By Jenna Wims Hashway
What do 9/11 first responders, former NFL players with concussion-related complications, and victims of workplace sexual harassment have in common? As injured parties to be compensated by high-profile legal settlements, they are targets of a specific brand of predatory lending known as consumer litigation financing.
The consumer litigation financing industry offers cash advances to plaintiffs while their lawsuit or claim is pending with the promise that if the plaintiff does not win a judgment or a settlement, then he or she owes nothing. If there is a monetary recovery, the “advance” is repaid (along with fees and interest) from the proceeds.
Although these are clearly loan agreements, the industry uses the term “advance” to avoid state usury laws, which are designed to protect consumers from predatory interest rates. The word “loan” never appears in the contracts. And neither does “Annual Percentage Rate.” The true cost of these offers is hidden from the borrower.
Imagine taking out a car loan and agreeing that you would not know either the actual rate of interest or the total amount due until the day you had to pay it off. Now, imagine that on the day you wrote that check, you find out that triple-digit interest had been applied and you are required to pay two or three times what your car was worth when it was new. Many plaintiffs, who are desperately in need of funding, find themselves in this position. Once the lawsuit concludes, much of the settlement or award has to be turned over to the funder. If the amount of the judgment is less than the sum ultimately owed, the plaintiff may end up with nothing.
Litigation funders claim that their exorbitant interest rates are justified by the risk they bear. But in this unregulated industry, there is little information publicly available to assess a funder’s risk or profitability. Their assertions, absent figures to back it up, are meaningless. However, in interviews, industry leaders have cited default rates of 2-5 percent, suggesting that actual risk is lower than they’d have us believe. And lenders carefully scrutinize each application, favoring cases that will settle soon and rejecting claims where the outcome is less certain. Which brings us back to 9/11 first responders and injured NFL players. They were already guaranteed settlement payouts and were merely awaiting their first checks when lenders began dangling “cash now” offers.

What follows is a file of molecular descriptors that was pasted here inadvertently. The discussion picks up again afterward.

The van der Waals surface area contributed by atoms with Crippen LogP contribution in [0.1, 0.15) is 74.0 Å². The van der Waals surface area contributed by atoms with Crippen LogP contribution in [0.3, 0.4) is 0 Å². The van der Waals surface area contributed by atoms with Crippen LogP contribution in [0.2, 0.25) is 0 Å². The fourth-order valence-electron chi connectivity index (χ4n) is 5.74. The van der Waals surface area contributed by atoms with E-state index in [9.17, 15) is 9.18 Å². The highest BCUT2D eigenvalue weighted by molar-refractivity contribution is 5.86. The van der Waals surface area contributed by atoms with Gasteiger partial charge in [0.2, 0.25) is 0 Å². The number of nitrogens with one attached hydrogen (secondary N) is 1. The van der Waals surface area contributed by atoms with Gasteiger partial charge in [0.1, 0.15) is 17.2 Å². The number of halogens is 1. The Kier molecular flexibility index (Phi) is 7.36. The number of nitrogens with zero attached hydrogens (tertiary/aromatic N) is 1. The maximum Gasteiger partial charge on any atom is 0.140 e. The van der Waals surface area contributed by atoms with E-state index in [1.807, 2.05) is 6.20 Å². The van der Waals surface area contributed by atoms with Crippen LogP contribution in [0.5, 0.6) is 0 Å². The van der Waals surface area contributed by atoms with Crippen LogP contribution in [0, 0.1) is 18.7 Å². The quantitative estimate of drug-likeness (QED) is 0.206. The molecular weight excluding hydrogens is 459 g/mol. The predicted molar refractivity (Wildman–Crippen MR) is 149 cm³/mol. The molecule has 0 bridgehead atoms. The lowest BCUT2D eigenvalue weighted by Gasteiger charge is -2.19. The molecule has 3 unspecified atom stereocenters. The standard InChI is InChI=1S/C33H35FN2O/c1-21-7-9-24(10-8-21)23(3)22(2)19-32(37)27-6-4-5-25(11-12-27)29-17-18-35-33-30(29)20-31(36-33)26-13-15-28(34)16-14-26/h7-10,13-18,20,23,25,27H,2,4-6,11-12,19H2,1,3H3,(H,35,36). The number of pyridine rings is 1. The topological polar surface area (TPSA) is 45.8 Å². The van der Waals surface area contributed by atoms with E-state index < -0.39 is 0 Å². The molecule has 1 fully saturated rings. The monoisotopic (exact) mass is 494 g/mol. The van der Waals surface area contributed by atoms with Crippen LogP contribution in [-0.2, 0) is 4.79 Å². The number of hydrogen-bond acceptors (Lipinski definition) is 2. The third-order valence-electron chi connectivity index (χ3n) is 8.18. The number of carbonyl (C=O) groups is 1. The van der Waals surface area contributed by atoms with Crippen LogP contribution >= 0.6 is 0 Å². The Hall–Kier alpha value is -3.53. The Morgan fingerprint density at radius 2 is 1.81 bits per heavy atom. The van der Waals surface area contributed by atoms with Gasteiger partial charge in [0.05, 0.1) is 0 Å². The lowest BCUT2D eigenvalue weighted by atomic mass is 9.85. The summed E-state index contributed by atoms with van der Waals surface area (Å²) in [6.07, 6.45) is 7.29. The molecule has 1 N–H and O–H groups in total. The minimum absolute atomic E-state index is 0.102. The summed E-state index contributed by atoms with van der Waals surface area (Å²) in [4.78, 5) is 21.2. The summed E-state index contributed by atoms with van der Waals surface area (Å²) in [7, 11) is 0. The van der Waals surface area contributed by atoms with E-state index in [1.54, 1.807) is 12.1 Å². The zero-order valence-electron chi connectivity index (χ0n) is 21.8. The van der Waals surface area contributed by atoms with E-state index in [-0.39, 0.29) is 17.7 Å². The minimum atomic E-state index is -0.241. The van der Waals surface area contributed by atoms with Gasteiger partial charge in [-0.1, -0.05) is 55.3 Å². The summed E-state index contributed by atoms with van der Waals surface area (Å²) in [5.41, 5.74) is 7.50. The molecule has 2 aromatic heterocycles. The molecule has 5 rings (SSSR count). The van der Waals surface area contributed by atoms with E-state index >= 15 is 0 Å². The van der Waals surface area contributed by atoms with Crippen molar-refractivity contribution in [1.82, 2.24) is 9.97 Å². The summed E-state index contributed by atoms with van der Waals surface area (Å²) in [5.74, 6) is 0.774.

What level of risk could possibly justify charging a 9/11 first responder 250 percent interest? That’s one of the questions posed in a joint lawsuit filed last year by the New York attorney general and the Consumer Financial Protection Bureau against RD Legal Funding. Through this enforcement action, victims of lawsuit lending may see one of these sharks ultimately held accountable. But one action against one lender is not likely to do much to protect New Yorkers from the excesses of an entire industry.
Fortunately, state Sen. Rob Ortt (R-Lockport) and Assemblyman William Magnarelli (D-Syracuse) have introduced a bill into the New York State Legislature that would protect consumers from these predatory lenders. If signed into law, S3911A/A8653 would require litigation funders to clearly disclose their fee structures; would prevent mandatory arbitration clauses and penalties for early repayment; and, most importantly, would prohibit lenders from exceeding the maximum interest rate established by the state’s lending statutes.
Individuals who have been injured by the reckless and negligent acts of others are often the most emotionally and financially vulnerable. Is it too much to ask that they not be further victimized?
Jenna Wims Hashway is a professor of legal practice at Roger Williams University School of Law. She is the author of “Litigation Loansharks: A History of Litigation Lending and a Proposal to Bring Litigation Advances Within the Protection of Usury Laws.”